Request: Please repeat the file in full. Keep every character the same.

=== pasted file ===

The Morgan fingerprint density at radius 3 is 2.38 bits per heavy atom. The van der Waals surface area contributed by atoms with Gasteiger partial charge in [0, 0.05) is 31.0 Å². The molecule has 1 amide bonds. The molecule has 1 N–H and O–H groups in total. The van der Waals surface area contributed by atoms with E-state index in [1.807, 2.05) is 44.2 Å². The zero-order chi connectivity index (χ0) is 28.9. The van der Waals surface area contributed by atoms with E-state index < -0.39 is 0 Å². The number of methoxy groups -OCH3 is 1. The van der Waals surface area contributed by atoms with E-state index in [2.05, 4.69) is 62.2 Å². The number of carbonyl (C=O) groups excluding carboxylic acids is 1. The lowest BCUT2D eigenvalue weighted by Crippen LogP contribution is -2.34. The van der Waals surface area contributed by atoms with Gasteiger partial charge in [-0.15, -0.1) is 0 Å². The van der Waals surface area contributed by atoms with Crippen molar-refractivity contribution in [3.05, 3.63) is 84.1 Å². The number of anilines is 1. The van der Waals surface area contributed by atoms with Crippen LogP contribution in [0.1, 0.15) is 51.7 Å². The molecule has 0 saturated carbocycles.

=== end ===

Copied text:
The Morgan fingerprint density at radius 3 is 2.38 bits per heavy atom. The van der Waals surface area contributed by atoms with Gasteiger partial charge in [0, 0.05) is 31.0 Å². The molecule has 1 amide bonds. The molecule has 1 N–H and O–H groups in total. The van der Waals surface area contributed by atoms with E-state index in [1.807, 2.05) is 44.2 Å². The zero-order chi connectivity index (χ0) is 28.9. The van der Waals surface area contributed by atoms with E-state index < -0.39 is 0 Å². The number of methoxy groups -OCH3 is 1. The van der Waals surface area contributed by atoms with E-state index in [2.05, 4.69) is 62.2 Å². The number of carbonyl (C=O) groups excluding carboxylic acids is 1. The lowest BCUT2D eigenvalue weighted by Crippen LogP contribution is -2.34. The van der Waals surface area contributed by atoms with Gasteiger partial charge in [-0.15, -0.1) is 0 Å². The van der Waals surface area contributed by atoms with Crippen molar-refractivity contribution in [3.05, 3.63) is 84.1 Å². The number of anilines is 1. The van der Waals surface area contributed by atoms with Crippen LogP contribution in [0.1, 0.15) is 51.7 Å². The molecule has 0 saturated carbocycles.